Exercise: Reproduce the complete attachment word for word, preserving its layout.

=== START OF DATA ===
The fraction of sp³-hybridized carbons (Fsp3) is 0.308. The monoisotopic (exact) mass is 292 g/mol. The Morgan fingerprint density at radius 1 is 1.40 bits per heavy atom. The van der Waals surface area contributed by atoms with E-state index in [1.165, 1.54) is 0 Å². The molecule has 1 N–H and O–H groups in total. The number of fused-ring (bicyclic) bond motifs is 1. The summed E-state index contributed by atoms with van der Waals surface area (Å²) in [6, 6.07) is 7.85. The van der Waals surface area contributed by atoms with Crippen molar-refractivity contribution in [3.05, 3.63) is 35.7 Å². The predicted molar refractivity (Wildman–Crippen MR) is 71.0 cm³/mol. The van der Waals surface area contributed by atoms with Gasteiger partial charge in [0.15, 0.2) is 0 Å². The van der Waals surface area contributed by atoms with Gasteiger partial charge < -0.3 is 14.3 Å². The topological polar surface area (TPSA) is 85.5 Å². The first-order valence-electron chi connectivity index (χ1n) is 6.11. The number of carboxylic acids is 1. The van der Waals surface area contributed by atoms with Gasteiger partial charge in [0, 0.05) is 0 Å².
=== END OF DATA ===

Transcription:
The fraction of sp³-hybridized carbons (Fsp3) is 0.308. The monoisotopic (exact) mass is 292 g/mol. The Morgan fingerprint density at radius 1 is 1.40 bits per heavy atom. The van der Waals surface area contributed by atoms with E-state index in [1.165, 1.54) is 0 Å². The molecule has 1 N–H and O–H groups in total. The number of fused-ring (bicyclic) bond motifs is 1. The summed E-state index contributed by atoms with van der Waals surface area (Å²) in [6, 6.07) is 7.85. The van der Waals surface area contributed by atoms with Crippen molar-refractivity contribution in [3.05, 3.63) is 35.7 Å². The predicted molar refractivity (Wildman–Crippen MR) is 71.0 cm³/mol. The van der Waals surface area contributed by atoms with Gasteiger partial charge in [0.15, 0.2) is 0 Å². The van der Waals surface area contributed by atoms with Gasteiger partial charge < -0.3 is 14.3 Å². The topological polar surface area (TPSA) is 85.5 Å². The first-order valence-electron chi connectivity index (χ1n) is 6.11. The number of carboxylic acids is 1. The van der Waals surface area contributed by atoms with Gasteiger partial charge in [0, 0.05) is 0 Å².